Atcheson was the film/video director for the Atlanta Falcons for 22 seasons (1979-2000) following a lengthy stint as a camera operator for NFL Films under future Hall of Fame enshrinee ED SABOL. Got his first taste of photography while in the Air Force. Led the Falcons’ transition from analog to digital throughout their operations. Helped design the video booth at the Georgia Dome. Credited with establishing procedures at the NFL Combine still in use.


McCartney has worked for the Steelers for 51 seasons, and the first game he filmed was an iconic one, the playoff game against the Raiders that ended with “Immaculate Reception.” While McCartney had filmed practice on occasion for the team during the 1972 season, he never filmed a game as he was working part-time helping in other departments, including the equipment and training room. He now serves as Steelers’ director of facilities.


Levy began his 29 year in Tampa Bay in 1988 and served as an instrumental voice in the development and layout of the Tampa Bay Buccaneers’ new training facility at One Buccaneer Place, which opened in 2006. He was tasked with all video aspects for the NFL Combine during his 29 years and was a representative at the NFL Draft for the Bucs for over two decades.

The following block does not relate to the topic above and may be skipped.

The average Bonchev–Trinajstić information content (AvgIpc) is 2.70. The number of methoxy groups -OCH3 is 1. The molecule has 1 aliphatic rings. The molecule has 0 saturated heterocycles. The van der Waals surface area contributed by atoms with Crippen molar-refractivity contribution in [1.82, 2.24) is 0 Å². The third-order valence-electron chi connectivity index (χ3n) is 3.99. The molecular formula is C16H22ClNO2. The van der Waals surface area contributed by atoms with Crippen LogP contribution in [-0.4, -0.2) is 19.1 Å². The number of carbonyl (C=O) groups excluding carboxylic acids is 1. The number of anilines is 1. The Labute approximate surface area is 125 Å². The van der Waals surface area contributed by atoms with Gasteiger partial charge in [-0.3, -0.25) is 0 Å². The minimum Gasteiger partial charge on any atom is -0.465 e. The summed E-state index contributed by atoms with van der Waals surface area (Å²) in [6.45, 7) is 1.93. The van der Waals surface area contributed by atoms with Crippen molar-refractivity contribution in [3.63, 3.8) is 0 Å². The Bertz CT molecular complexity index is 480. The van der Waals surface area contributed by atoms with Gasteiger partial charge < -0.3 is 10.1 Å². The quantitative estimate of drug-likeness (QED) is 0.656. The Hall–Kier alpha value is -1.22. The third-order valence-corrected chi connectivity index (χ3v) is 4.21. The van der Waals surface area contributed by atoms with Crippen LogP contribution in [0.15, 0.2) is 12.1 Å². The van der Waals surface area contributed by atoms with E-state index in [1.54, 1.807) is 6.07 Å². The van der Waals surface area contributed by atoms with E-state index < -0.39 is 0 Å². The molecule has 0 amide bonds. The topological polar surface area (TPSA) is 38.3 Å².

Public Relations Directors


In 1994, the Jacksonville Jaguars hired Edwards as the franchise’s 15th employee. He worked in the Public Relations department from the team’s inaugural season in 1995 until 2021. Prior to that time, he worked on the public relations staff in the Commissioner’s Office, then joined the Pittsburgh Steelers for nine years (1985-94). He was recruited by the league office each January to work on the NFL’s staff serving the media and promoting the game at Super Bowls.


For 33 years, Greene worked for the Miami Dolphins – 29 years in the public relations department, followed by four years as the Vice President of Historical Affairs. He was a fixture on the NFL’s Super Bowl staff and was the key public relations contact for Hall of Fame quarterback DAN MARINO and coach DON SHULA. Prior to working in the NFL, Greene worked for the New York Yankees in Major League Baseball.


Ramos spent his entire 39-year public relations career with the New York Jets, from the team’s first season in 1963 through 2001. He never missed a game – 681 in all – with the highlight coming in Miami in January 1969, when the Jets upset of the favored Baltimore Colts in Super Bowl III. He was selected as a member of the Super Bowl group each year of his career and was often a key voice in helping shape the NFL’s public relations positions.


Tickets for the Awards of Excellence can be purchased here.